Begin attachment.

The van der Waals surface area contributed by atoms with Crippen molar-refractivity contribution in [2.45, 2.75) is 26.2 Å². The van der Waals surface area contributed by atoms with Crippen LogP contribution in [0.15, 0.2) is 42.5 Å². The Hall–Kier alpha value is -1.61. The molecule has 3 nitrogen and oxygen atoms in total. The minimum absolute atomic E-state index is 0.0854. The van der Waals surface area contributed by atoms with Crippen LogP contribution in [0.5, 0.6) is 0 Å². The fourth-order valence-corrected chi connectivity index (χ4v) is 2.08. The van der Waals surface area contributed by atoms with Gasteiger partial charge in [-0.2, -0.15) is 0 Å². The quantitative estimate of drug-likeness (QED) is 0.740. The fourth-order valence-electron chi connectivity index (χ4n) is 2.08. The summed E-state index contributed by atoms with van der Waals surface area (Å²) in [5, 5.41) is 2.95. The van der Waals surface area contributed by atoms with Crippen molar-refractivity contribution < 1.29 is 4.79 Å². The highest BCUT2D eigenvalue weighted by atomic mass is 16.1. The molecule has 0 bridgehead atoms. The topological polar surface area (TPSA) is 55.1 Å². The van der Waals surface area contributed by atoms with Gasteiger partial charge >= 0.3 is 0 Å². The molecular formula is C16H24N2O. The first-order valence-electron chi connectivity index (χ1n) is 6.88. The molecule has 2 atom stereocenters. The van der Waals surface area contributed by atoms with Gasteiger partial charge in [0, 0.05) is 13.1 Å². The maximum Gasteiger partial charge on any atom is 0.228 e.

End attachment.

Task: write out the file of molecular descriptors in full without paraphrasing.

The van der Waals surface area contributed by atoms with Crippen molar-refractivity contribution in [2.45, 2.75) is 26.2 Å². The van der Waals surface area contributed by atoms with Crippen LogP contribution in [0.15, 0.2) is 42.5 Å². The Hall–Kier alpha value is -1.61. The molecule has 3 nitrogen and oxygen atoms in total. The minimum absolute atomic E-state index is 0.0854. The van der Waals surface area contributed by atoms with Crippen LogP contribution in [0.5, 0.6) is 0 Å². The fourth-order valence-corrected chi connectivity index (χ4v) is 2.08. The van der Waals surface area contributed by atoms with Gasteiger partial charge in [-0.2, -0.15) is 0 Å². The quantitative estimate of drug-likeness (QED) is 0.740. The fourth-order valence-electron chi connectivity index (χ4n) is 2.08. The summed E-state index contributed by atoms with van der Waals surface area (Å²) in [5, 5.41) is 2.95. The van der Waals surface area contributed by atoms with Crippen molar-refractivity contribution < 1.29 is 4.79 Å². The highest BCUT2D eigenvalue weighted by atomic mass is 16.1. The molecule has 0 bridgehead atoms. The topological polar surface area (TPSA) is 55.1 Å². The van der Waals surface area contributed by atoms with Gasteiger partial charge >= 0.3 is 0 Å². The molecular formula is C16H24N2O. The first-order valence-electron chi connectivity index (χ1n) is 6.88. The molecule has 2 atom stereocenters. The van der Waals surface area contributed by atoms with Gasteiger partial charge in [0, 0.05) is 13.1 Å². The maximum Gasteiger partial charge on any atom is 0.228 e.